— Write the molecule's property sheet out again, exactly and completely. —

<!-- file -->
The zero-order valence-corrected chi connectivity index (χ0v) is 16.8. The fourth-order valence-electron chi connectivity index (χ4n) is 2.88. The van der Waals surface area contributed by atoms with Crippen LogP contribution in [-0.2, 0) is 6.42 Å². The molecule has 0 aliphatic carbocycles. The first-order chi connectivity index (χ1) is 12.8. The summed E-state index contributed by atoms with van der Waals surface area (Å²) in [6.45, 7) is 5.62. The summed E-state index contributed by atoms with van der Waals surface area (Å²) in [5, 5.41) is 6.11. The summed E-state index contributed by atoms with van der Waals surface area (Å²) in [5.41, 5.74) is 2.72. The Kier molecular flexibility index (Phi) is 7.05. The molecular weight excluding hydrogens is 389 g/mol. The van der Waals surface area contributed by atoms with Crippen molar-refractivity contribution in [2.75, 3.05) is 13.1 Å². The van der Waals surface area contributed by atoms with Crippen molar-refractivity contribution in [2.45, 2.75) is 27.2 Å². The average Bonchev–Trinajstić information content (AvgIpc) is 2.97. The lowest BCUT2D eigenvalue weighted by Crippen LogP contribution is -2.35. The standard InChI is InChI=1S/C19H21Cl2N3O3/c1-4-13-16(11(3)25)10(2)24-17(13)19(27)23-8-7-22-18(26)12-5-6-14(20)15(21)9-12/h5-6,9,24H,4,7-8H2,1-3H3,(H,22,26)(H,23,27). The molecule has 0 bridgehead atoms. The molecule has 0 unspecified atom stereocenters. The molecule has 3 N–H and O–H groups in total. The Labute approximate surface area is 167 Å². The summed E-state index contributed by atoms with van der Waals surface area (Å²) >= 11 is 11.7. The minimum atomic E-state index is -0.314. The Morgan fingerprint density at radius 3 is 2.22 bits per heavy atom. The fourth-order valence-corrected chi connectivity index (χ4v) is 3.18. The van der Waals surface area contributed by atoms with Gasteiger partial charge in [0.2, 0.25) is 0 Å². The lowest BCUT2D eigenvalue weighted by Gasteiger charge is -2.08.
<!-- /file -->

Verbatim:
The zero-order valence-corrected chi connectivity index (χ0v) is 16.8. The fourth-order valence-electron chi connectivity index (χ4n) is 2.88. The van der Waals surface area contributed by atoms with Crippen LogP contribution in [-0.2, 0) is 6.42 Å². The molecule has 0 aliphatic carbocycles. The first-order chi connectivity index (χ1) is 12.8. The summed E-state index contributed by atoms with van der Waals surface area (Å²) in [6.45, 7) is 5.62. The summed E-state index contributed by atoms with van der Waals surface area (Å²) in [5, 5.41) is 6.11. The summed E-state index contributed by atoms with van der Waals surface area (Å²) in [5.41, 5.74) is 2.72. The Kier molecular flexibility index (Phi) is 7.05. The molecular weight excluding hydrogens is 389 g/mol. The van der Waals surface area contributed by atoms with Crippen molar-refractivity contribution in [2.75, 3.05) is 13.1 Å². The van der Waals surface area contributed by atoms with Crippen molar-refractivity contribution in [2.45, 2.75) is 27.2 Å². The average Bonchev–Trinajstić information content (AvgIpc) is 2.97. The lowest BCUT2D eigenvalue weighted by Crippen LogP contribution is -2.35. The standard InChI is InChI=1S/C19H21Cl2N3O3/c1-4-13-16(11(3)25)10(2)24-17(13)19(27)23-8-7-22-18(26)12-5-6-14(20)15(21)9-12/h5-6,9,24H,4,7-8H2,1-3H3,(H,22,26)(H,23,27). The molecule has 0 bridgehead atoms. The molecule has 0 unspecified atom stereocenters. The molecule has 3 N–H and O–H groups in total. The Labute approximate surface area is 167 Å². The summed E-state index contributed by atoms with van der Waals surface area (Å²) >= 11 is 11.7. The minimum atomic E-state index is -0.314. The Morgan fingerprint density at radius 3 is 2.22 bits per heavy atom. The fourth-order valence-corrected chi connectivity index (χ4v) is 3.18. The van der Waals surface area contributed by atoms with Gasteiger partial charge in [0.2, 0.25) is 0 Å². The lowest BCUT2D eigenvalue weighted by Gasteiger charge is -2.08.